Breakfast Served Anytime
It’s the summer of Gloria Bishop’s senior year, and, in typical good-girl-Gloria fashion, she’s going to Geek Camp. It’s not really called Geek Camp, of course—it’s the prestigious Commonwealth Summer Program for Gifted and Talented Students, where the most advanced 120 seniors in Kentucky attend a month-long seminar at Morlan College and study a certain subject (biology, theatre arts, algebra) with some of the best teachers in the country, whose job is to convince the brightest minds in the state to stay in Kentucky and use their smarts to benefit it for years to come. Which is the last thing Gloria wants to do. She and her best friend, Carol, are headed to New York City leaving the landlocked Kentucky ASAP. Regardless, Gloria is intrigued when she gets a note for her teacher of her selected course (Secrets of the Written Word), signed simply as X, where she is directed where to meet her individual and unique classmates-- the chain smoking, loudmouthed Chloe Farris, the slightly handsome and totally annoying Mason Atkinson (aka the Mad Hatter), and the quiet, shy, and encyclopedic Calvin Little. As the four scurry around the campus in search of X, Gloria discovers that her future might not be so set in stone after all…..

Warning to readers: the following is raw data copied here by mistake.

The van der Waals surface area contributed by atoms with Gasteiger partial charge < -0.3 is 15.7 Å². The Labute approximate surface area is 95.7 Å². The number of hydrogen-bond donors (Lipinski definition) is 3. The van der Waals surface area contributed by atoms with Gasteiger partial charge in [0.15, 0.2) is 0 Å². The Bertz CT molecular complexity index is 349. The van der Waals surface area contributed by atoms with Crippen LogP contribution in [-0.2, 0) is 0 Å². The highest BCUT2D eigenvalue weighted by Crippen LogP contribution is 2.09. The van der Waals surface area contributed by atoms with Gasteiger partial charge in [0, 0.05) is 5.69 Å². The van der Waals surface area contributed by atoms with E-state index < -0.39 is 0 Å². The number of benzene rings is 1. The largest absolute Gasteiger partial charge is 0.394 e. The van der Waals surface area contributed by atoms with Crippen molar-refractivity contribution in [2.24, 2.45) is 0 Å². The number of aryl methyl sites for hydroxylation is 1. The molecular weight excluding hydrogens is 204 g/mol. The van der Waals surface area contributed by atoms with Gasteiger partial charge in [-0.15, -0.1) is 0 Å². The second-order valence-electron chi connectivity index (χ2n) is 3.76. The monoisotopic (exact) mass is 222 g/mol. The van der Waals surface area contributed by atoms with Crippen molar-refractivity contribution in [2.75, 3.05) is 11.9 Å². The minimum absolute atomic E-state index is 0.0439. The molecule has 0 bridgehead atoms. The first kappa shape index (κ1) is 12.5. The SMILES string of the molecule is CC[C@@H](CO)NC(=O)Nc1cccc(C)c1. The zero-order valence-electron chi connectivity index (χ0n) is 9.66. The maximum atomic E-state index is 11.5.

“So here we are” X said. “I hope I’ve given y’all ample time to get to know each other on your own terms.”…….”Welcome to Secrets of the Written Word.”
How do I put this……This book was very good……..in some parts. Most of the book was very well written--it flowed smoothly, the vocabulary was suited perfectly, it just seemed to…click. In other parts, though, it was a little rough. I felt there were sometimes too many plot lines that were left a little unfinished or were tied up in a rush……like the “last three pages” rush. It’s like Combs had a set number of pages she was going to write and she just quit after she hit that number. I also felt that some of the story was kind of irrelevant, like it was just a filler—there was a stint that talked about coal mining that wasn’t relevant in the end and the whole butterfly thing was kind of pointless. I just felt like Combs could have used that space to better develop the ending. Beforeyou give up on this book, though—there was plenty of good things, too. The secondary characters—Calvin, Chloe, Mason—were wonderful. They had so much personality and uniqueness that it was impossible not to fall in love with them. The book was also very informed—Combs definitely is well-versed in many things, including literature, mythology, and vocabulary. I feel as if I came off more knowledgeable than I started. The verdict? Three out of five stars for me!
“Yeah, well. Truth is stranger than fiction, people…..The magic, though? The magic is what stayed.”
I would recommend this book for ages ten and up for some expletives that are scattered throughout. Other than that, nothing to worry about.
Gloria though she knew it all…until she didn’t. Will her months stay at the Mason College turn her entire future on its head—or will she come out more hurt than before?